After Paul had started preaching Jesus Christ and the resurrection in the synagogue and the marketplace of Athens, inquisitive intellectuals eventually asked Paul to come before the council of the Areopagus to explain this new information that he had been teaching to various groups of people in the city. Athens had been a center of learning for centuries, so many of the philosophers, academics, and city leaders were interested in hearing and evaluating the strange and possibly impious ideas. The Areopagus of Athens, also known as Mars Hill, is located northwest of and adjacent to the Acropolis. In the Archaic period, the city elders met there, while in the Classical period, it came to be used as an assembly place of judicial tribunals for major crimes such as murder and corruption (Plutarch, Solon). The name, Areo Pagus, may have been derived from the name of the Greek god of war, Ares, or from Arai (curses). [The two word form found in Acts is also the typical way in which it is found in inscriptions of the Roman period in Athens.] One legend claims that the first trial on the hill was a charge of murder against Ares, while the other legend states that the first trial on the hill was that of Orestes, who was cursed and “angered the Furies” for murdering his mother (McDonald, “Archaeology and St. Paul’s Journeys in Greek Lands: Athens”). Related to this was a temple dedicated to the Furies at the base of the hill. These functions seem to have continued into Roman times, being the ruling administrative council of Athens and rendering judgements on important issues (Keener, Acts). When Paul was in Athens, the Areopagus may have also become a popular gathering place to discuss and debate ideas, since many scholars and philosophers still studied and taught in Athens. However, Paul and the message he was teaching could have been “on trial” in a sense, having the ideas formally evaluated by the great minds and ruling council of the city to determine whether or not they were appropriate or permissible. In the Roman period, the Areopagus council is known to have questioned and even banished other teachers who went against or questioned traditional beliefs (Diogenes Laertius, Lives of Eminent Philosophers). In the distant past, Socrates had faced trial before the Areopagus in Athens centuries before for impiety, specifically for allegedly failing to acknowledge the gods that the city acknowledges and introducing new gods (or strange deities), so Paul could have been brought before the court for a hearing concerning similar ideas, and specifically this “unknown god” that he introduced and the message of salvation and resurrection that he was proclaiming (Winter, “On Introducing Gods to Athens”; Plato, Apology of Socrates; Xenophon, Apology of Socrates to the Jury; Acts 17:18). The location of Trial of Socrates was possibly on south side of Agora in Heleaea near slope of Areopagus, or the Royal Stoa, or on the Areopagus itself (Irvine, Socrates on Trial). Socrates denied the charges, while Paul bluntly stated that the true God is not associated with their temples, priests, and idols (Acts 17:24-29). However, Paul does tell the Athenians he is not introducing a new deity, but that they have been worshipping the “unknown” true God in ignorance along with their false pantheon.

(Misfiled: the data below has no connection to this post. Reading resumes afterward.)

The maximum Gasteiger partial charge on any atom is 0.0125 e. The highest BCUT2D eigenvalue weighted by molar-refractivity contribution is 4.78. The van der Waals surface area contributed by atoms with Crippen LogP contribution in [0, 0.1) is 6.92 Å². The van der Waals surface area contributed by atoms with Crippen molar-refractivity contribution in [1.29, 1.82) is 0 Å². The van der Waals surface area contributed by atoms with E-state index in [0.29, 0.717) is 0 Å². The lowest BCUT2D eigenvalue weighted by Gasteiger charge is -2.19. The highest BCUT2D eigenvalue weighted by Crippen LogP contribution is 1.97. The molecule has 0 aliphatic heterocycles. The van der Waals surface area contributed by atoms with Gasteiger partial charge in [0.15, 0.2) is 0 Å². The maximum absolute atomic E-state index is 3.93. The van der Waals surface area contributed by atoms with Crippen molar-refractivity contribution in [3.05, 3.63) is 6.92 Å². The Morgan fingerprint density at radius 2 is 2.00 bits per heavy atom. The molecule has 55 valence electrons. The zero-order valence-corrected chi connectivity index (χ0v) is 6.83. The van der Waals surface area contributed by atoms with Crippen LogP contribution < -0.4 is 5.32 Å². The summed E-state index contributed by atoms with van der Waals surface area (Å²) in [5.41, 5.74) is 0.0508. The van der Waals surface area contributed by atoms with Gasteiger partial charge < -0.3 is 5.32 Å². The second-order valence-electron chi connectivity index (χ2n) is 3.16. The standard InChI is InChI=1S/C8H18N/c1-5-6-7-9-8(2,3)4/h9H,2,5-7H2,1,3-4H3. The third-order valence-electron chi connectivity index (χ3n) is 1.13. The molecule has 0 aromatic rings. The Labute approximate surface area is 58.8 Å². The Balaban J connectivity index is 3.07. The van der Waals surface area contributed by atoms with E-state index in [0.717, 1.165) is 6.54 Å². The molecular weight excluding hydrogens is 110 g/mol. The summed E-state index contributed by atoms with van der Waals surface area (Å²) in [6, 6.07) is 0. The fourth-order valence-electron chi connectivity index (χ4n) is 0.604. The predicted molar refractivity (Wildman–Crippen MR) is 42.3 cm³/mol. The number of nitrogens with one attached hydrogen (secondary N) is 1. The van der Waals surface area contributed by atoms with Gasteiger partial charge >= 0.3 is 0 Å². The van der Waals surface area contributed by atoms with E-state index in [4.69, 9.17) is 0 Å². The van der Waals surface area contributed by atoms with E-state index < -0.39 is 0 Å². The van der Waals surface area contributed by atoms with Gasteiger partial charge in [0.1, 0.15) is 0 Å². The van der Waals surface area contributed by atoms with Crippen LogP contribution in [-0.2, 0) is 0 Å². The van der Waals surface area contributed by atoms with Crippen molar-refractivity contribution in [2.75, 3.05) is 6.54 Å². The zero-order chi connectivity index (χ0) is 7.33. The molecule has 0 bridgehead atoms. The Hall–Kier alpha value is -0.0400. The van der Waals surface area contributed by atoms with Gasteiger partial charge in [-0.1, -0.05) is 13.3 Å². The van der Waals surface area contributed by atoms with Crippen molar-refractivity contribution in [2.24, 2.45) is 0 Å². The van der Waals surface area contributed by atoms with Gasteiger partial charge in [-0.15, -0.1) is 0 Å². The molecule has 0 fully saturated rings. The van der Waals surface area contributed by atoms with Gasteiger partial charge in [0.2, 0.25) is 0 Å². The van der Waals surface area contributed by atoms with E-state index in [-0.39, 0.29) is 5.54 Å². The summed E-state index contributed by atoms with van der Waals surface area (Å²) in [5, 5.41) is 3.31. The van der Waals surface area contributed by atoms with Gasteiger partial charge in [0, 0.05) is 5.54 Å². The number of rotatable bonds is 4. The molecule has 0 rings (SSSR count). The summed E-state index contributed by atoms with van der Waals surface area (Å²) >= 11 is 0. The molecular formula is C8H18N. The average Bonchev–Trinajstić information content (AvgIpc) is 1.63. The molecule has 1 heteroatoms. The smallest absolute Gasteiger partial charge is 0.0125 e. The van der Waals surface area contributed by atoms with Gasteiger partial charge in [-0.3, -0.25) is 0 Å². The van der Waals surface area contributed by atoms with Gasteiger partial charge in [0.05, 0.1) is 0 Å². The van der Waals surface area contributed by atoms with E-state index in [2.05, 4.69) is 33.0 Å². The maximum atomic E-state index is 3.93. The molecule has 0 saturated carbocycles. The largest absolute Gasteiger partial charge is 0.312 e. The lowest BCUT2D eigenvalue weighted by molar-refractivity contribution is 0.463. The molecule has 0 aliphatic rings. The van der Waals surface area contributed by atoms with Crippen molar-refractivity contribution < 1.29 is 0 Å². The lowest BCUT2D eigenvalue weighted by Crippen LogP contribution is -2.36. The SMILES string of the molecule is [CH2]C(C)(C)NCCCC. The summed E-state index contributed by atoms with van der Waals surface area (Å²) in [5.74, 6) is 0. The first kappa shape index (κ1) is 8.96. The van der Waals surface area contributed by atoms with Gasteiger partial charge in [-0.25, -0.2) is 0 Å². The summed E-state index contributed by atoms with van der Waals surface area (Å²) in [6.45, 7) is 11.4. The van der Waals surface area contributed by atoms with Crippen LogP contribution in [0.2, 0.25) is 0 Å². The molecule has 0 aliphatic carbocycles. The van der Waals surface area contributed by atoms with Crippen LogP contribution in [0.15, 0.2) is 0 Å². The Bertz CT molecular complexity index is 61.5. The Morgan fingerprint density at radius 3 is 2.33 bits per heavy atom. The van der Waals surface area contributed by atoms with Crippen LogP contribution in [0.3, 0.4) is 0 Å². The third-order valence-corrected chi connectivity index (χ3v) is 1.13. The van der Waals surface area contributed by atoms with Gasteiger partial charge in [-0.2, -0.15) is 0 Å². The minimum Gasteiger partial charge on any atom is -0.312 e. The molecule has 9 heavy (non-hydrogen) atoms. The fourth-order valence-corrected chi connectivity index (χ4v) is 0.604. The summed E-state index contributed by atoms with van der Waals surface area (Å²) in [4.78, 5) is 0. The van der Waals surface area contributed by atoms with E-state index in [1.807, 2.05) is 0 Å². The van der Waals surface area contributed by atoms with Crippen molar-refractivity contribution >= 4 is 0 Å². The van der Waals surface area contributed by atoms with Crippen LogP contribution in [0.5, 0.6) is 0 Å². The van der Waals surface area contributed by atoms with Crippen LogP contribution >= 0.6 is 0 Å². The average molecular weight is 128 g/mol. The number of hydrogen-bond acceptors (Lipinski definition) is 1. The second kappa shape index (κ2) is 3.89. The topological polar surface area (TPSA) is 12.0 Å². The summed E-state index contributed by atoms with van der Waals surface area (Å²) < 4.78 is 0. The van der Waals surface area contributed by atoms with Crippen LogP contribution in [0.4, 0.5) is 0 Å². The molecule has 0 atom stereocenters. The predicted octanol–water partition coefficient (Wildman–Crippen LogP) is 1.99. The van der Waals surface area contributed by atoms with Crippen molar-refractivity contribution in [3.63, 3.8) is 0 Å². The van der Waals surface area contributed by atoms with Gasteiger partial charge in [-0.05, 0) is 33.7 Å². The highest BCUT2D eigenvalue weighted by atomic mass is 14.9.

Many scholars now suggest that Paul was brought before the council of the Areopagus not on the actual hill, but at a nearby location such as the Royal Stoa by the slopes of the hill where they may have regularly met during this period (Keener, Acts; Witherington, The Acts of the Apostles; Hemer, The Book of Acts). However, it is possible that the hearing took place on the actual hill, although the ancient buildings that were once there no longer remain (McRay, Archaeology and the New Testament; Hemer, The Book of Acts). The council of the Areopagus was composed of 100 members, including all the former archons (civic officials) of Athens. Having seen altars to almost every pagan deity imaginable, Paul had also noticed an altar to the “unknown god” and proceeded to use it as an introduction to the one true God and the message of Jesus Christ which these philosophers and politicians had not heard. In his speech to the Areopagus, Paul used an altar to the “unknown god” as an illustration that the God that is unknown to the Athenians is the one true God, while the objects of stone and metal that they used in their worship were merely objects formed by men and gods created through the thoughts of men (Acts 17:23-31). This altar to the unknown god has generated discussion, research, and debate due to its novelty and the way in which Paul used the inscription during his speech in Athens. Famous ancient Greek philosophers such as Plato, Aristotle, and Xenophanes all used the generic “theos” (god) in their works to refer to an ambiguous Supreme god, so Paul’s explanation would have been particularly relevant and interesting to the educated philosophers of Athens which he addressed, and the illustration also appears to have had an important historical context for Athens. The altar to the unknown god in 1st century Athens to which Paul referred may have been a result of the Cylon affair of the 6th century BC involving the appeasement of an unknown god to abate a plague in Athens and the proposed solution by Epimenides of Crete to sacrifice and make altars to the “unknown god.” Paul actually quoted a phrase from Epimenides in his speech at the Areopagus “in him we live and move and have our being,” and much later another quote which stated “a prophet of their own, said, ‘Cretans are always liars, evil beasts, lazy gluttons,’” when he wrote to Titus on Crete, so he was well aware of this philosopher and many others (Acts 17:28; Titus 1:12; Epimenides, Cretica; Clement of Alexandria, Stromata; Diogenes Laertius, Lives of Eminent Philosophers; cf. also brief quote from Aratus, Phaenomena in Acts 17:28). Greek philosophers and their reference to a deistic type of Supreme god or the people simply covering their bases for reverence to any possible god that they missed a dedication to could have been alternative reasons, or a combination of all of the above. A few ancient sources of the Roman period also specifically mention the presence of altars dedicated to the unknown gods as a collective, and even altars to the unknown god, including the very accurate traveler and historian Pausanias around 150 AD who mentioned seeing these specifically in Athens (Pausanias, Description of Greece; Philostratus, Appolonius of Tyana; Diogenes Laertius, Lives of Eminent Philosophers; Tertullian, To the Heathen; Pseudo-Lucian, Philopatris; Hemer, The Book of Acts). Allegedly, an altar to an unknown god was discovered in Athens in 1208 AD by Pope Innocent III, but it has not been located in modern times. A 1st century BC Latin inscribed altar found on the Palatine Hill in Rome mentions “whether to a god or goddess sacred” and has been compared to the “unknown god” altar of Athens, but the type from Rome appears to be more generic and applicable to any deity. However, in Pergamum, Miletus, and Phrygia, altars of this period were discovered with Greek inscriptions stating dedication to “unknown gods” (van der Horst, “The Unknown God”). Therefore, the ancient sources and recently rediscovered altars confirm that the inscribed “unknown god” altar that Paul made reference to in Athens was an actual monument, and not merely a hypothetical object used for a speech. During his discourse to the Areopagus, Paul used examples, concepts, and quotations that the Athenians were familiar with to explain about the one true God and the resurrection. Those gathered around were likely the members of the Areopagus, teachers and students from various philosophical schools, and perhaps some of the other educated citizens. Although many sneered and rejected the message that Paul has brought, Luke recorded that Dionysus, a member of the Areopagus council, and a woman named Damaris became believers. While we know nothing else about Damaris, she could have been a student of one of the philosophical schools that admitted women, or an educated lady of the elites in Athens. Although Paul calls the household of Stephanus “the firstfruits of Achaia,” and the church in Achaia was centered around Corinth rather than Athens, there were believers in Athens as a result of Paul preaching the Gospel there, and a small church must have existed in the 1st century AD (1 Corinthians 16:15). Paul does not state there were no converts in Athens, but may have been referring to the first baptisms that he conducted in Achaia, or possibly the household of Stephanus was actually from Athens and not Corinth, since the letters were intended to be distributed to the whole church in Achaia, although centered around and delivered to Corinth (1 Corinthians 1:14-16; 2 Corinthians 1:1). A tradition claims that Dionysus the Areopagite was the first bishop of Athens, and that he was martyred during the reign of Domitian in the late 1st century AD, who is known to have persecuted and executed many Christians during his reign. A Byzantine church just below the cliffs on the north side of the Areopagus may have been built in honor of Dionysus the Areopagite, or to commemorate the preaching of Paul at the Areopagus (Vanderpool, “The Apostle Paul in Athens”).